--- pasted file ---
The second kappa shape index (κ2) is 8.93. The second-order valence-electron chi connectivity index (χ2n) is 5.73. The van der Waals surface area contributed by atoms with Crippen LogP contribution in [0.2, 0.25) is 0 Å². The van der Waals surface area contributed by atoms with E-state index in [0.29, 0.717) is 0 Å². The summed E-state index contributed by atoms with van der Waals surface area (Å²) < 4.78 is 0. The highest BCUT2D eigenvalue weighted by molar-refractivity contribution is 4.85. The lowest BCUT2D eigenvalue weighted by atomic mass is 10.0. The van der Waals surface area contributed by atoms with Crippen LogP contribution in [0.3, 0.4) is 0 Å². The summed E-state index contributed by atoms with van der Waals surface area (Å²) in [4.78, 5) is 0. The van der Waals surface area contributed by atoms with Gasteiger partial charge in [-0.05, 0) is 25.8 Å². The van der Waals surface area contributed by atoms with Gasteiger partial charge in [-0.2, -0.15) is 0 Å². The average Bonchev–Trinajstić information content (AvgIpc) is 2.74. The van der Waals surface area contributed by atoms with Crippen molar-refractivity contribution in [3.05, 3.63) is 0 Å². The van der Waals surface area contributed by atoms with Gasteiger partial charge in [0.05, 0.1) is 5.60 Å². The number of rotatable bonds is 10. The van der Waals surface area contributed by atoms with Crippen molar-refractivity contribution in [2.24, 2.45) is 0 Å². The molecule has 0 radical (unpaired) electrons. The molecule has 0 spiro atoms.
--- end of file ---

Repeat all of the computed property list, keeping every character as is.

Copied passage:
The second kappa shape index (κ2) is 8.93. The second-order valence-electron chi connectivity index (χ2n) is 5.73. The van der Waals surface area contributed by atoms with Crippen LogP contribution in [0.2, 0.25) is 0 Å². The van der Waals surface area contributed by atoms with E-state index in [0.29, 0.717) is 0 Å². The summed E-state index contributed by atoms with van der Waals surface area (Å²) < 4.78 is 0. The highest BCUT2D eigenvalue weighted by molar-refractivity contribution is 4.85. The lowest BCUT2D eigenvalue weighted by atomic mass is 10.0. The van der Waals surface area contributed by atoms with Crippen LogP contribution in [0.3, 0.4) is 0 Å². The summed E-state index contributed by atoms with van der Waals surface area (Å²) in [4.78, 5) is 0. The van der Waals surface area contributed by atoms with Gasteiger partial charge in [-0.05, 0) is 25.8 Å². The van der Waals surface area contributed by atoms with Gasteiger partial charge in [-0.2, -0.15) is 0 Å². The average Bonchev–Trinajstić information content (AvgIpc) is 2.74. The van der Waals surface area contributed by atoms with Crippen molar-refractivity contribution in [3.05, 3.63) is 0 Å². The van der Waals surface area contributed by atoms with Gasteiger partial charge in [0.05, 0.1) is 5.60 Å². The number of rotatable bonds is 10. The van der Waals surface area contributed by atoms with Crippen molar-refractivity contribution in [2.24, 2.45) is 0 Å². The molecule has 0 radical (unpaired) electrons. The molecule has 0 spiro atoms.